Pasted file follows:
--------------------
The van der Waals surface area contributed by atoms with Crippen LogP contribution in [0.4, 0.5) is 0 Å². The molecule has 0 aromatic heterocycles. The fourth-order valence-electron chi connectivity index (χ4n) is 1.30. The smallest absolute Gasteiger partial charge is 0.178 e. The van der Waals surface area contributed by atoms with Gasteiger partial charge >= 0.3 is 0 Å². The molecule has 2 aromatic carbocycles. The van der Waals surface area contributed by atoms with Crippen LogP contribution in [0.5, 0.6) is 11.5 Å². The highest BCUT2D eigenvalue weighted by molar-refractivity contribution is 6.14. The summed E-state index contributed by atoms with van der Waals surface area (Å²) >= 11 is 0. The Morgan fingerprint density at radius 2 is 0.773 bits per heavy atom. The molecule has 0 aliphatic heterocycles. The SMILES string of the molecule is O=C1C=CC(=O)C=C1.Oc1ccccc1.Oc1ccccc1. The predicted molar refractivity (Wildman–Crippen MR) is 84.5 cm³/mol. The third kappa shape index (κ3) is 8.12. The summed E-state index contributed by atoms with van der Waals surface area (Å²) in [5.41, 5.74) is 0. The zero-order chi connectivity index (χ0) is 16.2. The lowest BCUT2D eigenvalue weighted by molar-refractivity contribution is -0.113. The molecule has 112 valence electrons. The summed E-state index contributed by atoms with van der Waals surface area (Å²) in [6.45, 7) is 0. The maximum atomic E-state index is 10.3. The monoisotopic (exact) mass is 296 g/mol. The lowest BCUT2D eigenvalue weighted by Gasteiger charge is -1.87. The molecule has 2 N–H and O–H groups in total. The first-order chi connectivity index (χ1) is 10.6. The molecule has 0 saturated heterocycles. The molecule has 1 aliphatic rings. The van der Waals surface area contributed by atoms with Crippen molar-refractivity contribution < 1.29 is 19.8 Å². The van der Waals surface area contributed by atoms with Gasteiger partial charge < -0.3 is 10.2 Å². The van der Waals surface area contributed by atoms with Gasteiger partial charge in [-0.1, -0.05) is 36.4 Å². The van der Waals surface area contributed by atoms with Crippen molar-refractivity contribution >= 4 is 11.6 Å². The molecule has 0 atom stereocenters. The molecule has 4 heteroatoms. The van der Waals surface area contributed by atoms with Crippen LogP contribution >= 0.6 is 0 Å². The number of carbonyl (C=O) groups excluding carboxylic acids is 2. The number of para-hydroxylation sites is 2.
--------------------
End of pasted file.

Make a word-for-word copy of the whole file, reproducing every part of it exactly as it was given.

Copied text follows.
The van der Waals surface area contributed by atoms with Crippen LogP contribution in [0.4, 0.5) is 0 Å². The molecule has 0 aromatic heterocycles. The fourth-order valence-electron chi connectivity index (χ4n) is 1.30. The smallest absolute Gasteiger partial charge is 0.178 e. The van der Waals surface area contributed by atoms with Gasteiger partial charge >= 0.3 is 0 Å². The molecule has 2 aromatic carbocycles. The van der Waals surface area contributed by atoms with Crippen LogP contribution in [0.5, 0.6) is 11.5 Å². The highest BCUT2D eigenvalue weighted by molar-refractivity contribution is 6.14. The summed E-state index contributed by atoms with van der Waals surface area (Å²) >= 11 is 0. The Morgan fingerprint density at radius 2 is 0.773 bits per heavy atom. The molecule has 0 aliphatic heterocycles. The SMILES string of the molecule is O=C1C=CC(=O)C=C1.Oc1ccccc1.Oc1ccccc1. The predicted molar refractivity (Wildman–Crippen MR) is 84.5 cm³/mol. The third kappa shape index (κ3) is 8.12. The summed E-state index contributed by atoms with van der Waals surface area (Å²) in [5.41, 5.74) is 0. The zero-order chi connectivity index (χ0) is 16.2. The lowest BCUT2D eigenvalue weighted by molar-refractivity contribution is -0.113. The molecule has 112 valence electrons. The summed E-state index contributed by atoms with van der Waals surface area (Å²) in [6.45, 7) is 0. The maximum atomic E-state index is 10.3. The monoisotopic (exact) mass is 296 g/mol. The lowest BCUT2D eigenvalue weighted by Gasteiger charge is -1.87. The molecule has 2 N–H and O–H groups in total. The first-order chi connectivity index (χ1) is 10.6. The molecule has 0 saturated heterocycles. The molecule has 1 aliphatic rings. The van der Waals surface area contributed by atoms with Crippen molar-refractivity contribution < 1.29 is 19.8 Å². The van der Waals surface area contributed by atoms with Gasteiger partial charge < -0.3 is 10.2 Å². The van der Waals surface area contributed by atoms with Gasteiger partial charge in [-0.1, -0.05) is 36.4 Å². The van der Waals surface area contributed by atoms with Crippen molar-refractivity contribution >= 4 is 11.6 Å². The molecule has 0 atom stereocenters. The molecule has 4 heteroatoms. The van der Waals surface area contributed by atoms with Crippen LogP contribution >= 0.6 is 0 Å². The number of carbonyl (C=O) groups excluding carboxylic acids is 2. The number of para-hydroxylation sites is 2.